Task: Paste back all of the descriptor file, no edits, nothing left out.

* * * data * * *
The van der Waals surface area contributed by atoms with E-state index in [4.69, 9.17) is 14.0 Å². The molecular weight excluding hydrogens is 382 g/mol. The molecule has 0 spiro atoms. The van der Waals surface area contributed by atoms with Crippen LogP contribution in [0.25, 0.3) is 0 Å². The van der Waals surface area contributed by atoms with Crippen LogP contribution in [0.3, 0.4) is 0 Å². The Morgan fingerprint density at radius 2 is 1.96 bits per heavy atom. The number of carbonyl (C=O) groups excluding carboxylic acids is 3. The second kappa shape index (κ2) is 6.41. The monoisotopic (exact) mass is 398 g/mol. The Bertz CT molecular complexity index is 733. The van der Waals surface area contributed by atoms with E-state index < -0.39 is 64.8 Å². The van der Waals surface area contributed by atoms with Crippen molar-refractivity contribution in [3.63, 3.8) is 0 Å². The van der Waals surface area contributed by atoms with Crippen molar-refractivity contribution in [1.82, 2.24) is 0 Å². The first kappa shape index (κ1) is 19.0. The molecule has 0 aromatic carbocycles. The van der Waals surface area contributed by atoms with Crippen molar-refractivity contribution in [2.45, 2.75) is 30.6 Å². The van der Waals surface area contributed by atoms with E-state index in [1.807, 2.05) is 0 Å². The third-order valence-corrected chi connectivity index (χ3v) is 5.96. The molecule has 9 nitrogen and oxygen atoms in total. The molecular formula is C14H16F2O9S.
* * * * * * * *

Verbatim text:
The van der Waals surface area contributed by atoms with E-state index in [4.69, 9.17) is 14.0 Å². The molecular weight excluding hydrogens is 382 g/mol. The molecule has 0 spiro atoms. The van der Waals surface area contributed by atoms with Crippen LogP contribution in [0.25, 0.3) is 0 Å². The van der Waals surface area contributed by atoms with Crippen LogP contribution in [0.3, 0.4) is 0 Å². The Morgan fingerprint density at radius 2 is 1.96 bits per heavy atom. The number of carbonyl (C=O) groups excluding carboxylic acids is 3. The second kappa shape index (κ2) is 6.41. The monoisotopic (exact) mass is 398 g/mol. The Bertz CT molecular complexity index is 733. The van der Waals surface area contributed by atoms with E-state index < -0.39 is 64.8 Å². The van der Waals surface area contributed by atoms with Crippen molar-refractivity contribution in [3.63, 3.8) is 0 Å². The van der Waals surface area contributed by atoms with Crippen molar-refractivity contribution in [1.82, 2.24) is 0 Å². The first kappa shape index (κ1) is 19.0. The molecule has 0 aromatic carbocycles. The van der Waals surface area contributed by atoms with Crippen molar-refractivity contribution in [2.45, 2.75) is 30.6 Å². The van der Waals surface area contributed by atoms with E-state index in [1.807, 2.05) is 0 Å². The third-order valence-corrected chi connectivity index (χ3v) is 5.96. The molecule has 9 nitrogen and oxygen atoms in total. The molecular formula is C14H16F2O9S.